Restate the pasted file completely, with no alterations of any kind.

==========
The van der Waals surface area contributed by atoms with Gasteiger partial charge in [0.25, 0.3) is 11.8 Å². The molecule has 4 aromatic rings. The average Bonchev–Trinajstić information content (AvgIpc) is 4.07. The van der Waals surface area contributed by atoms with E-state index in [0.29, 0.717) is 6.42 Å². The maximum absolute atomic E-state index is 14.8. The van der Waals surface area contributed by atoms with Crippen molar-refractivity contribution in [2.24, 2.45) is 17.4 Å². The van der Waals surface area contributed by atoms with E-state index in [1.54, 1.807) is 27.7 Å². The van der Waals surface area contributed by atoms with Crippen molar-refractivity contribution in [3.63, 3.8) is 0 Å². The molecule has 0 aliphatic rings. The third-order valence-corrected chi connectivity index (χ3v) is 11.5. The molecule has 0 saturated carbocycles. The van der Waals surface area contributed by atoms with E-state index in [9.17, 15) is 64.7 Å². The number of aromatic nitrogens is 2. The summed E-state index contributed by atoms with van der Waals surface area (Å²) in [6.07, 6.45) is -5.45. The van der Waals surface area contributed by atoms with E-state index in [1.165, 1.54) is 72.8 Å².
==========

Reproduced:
The van der Waals surface area contributed by atoms with Gasteiger partial charge in [0.25, 0.3) is 11.8 Å². The molecule has 4 aromatic rings. The average Bonchev–Trinajstić information content (AvgIpc) is 4.07. The van der Waals surface area contributed by atoms with E-state index in [0.29, 0.717) is 6.42 Å². The maximum absolute atomic E-state index is 14.8. The van der Waals surface area contributed by atoms with Crippen molar-refractivity contribution in [2.24, 2.45) is 17.4 Å². The van der Waals surface area contributed by atoms with E-state index in [1.54, 1.807) is 27.7 Å². The van der Waals surface area contributed by atoms with Crippen molar-refractivity contribution in [3.63, 3.8) is 0 Å². The molecule has 0 aliphatic rings. The third-order valence-corrected chi connectivity index (χ3v) is 11.5. The molecule has 0 saturated carbocycles. The van der Waals surface area contributed by atoms with E-state index in [9.17, 15) is 64.7 Å². The number of aromatic nitrogens is 2. The summed E-state index contributed by atoms with van der Waals surface area (Å²) in [6.07, 6.45) is -5.45. The van der Waals surface area contributed by atoms with E-state index in [1.165, 1.54) is 72.8 Å².